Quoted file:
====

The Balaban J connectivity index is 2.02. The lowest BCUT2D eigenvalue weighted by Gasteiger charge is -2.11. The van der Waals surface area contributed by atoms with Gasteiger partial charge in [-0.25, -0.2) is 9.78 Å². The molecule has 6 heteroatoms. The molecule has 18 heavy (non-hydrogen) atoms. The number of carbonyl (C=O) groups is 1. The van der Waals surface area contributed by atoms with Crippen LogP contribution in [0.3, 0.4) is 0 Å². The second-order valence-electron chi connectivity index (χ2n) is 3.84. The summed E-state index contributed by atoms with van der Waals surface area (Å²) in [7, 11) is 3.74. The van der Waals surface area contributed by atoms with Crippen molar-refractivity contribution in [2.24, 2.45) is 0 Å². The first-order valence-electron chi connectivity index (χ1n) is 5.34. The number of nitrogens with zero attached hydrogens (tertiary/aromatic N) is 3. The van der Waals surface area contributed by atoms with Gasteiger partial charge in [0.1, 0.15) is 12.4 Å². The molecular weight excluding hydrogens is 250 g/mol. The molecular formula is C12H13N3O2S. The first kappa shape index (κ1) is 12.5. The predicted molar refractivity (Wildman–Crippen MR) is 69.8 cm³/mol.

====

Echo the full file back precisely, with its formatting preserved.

The Balaban J connectivity index is 2.02. The lowest BCUT2D eigenvalue weighted by Gasteiger charge is -2.11. The van der Waals surface area contributed by atoms with Gasteiger partial charge in [-0.25, -0.2) is 9.78 Å². The molecule has 6 heteroatoms. The molecule has 18 heavy (non-hydrogen) atoms. The number of carbonyl (C=O) groups is 1. The van der Waals surface area contributed by atoms with Crippen LogP contribution in [0.3, 0.4) is 0 Å². The second-order valence-electron chi connectivity index (χ2n) is 3.84. The summed E-state index contributed by atoms with van der Waals surface area (Å²) in [7, 11) is 3.74. The van der Waals surface area contributed by atoms with Crippen molar-refractivity contribution in [2.24, 2.45) is 0 Å². The first-order valence-electron chi connectivity index (χ1n) is 5.34. The number of nitrogens with zero attached hydrogens (tertiary/aromatic N) is 3. The van der Waals surface area contributed by atoms with Gasteiger partial charge in [0.1, 0.15) is 12.4 Å². The molecular weight excluding hydrogens is 250 g/mol. The molecular formula is C12H13N3O2S. The first kappa shape index (κ1) is 12.5. The predicted molar refractivity (Wildman–Crippen MR) is 69.8 cm³/mol.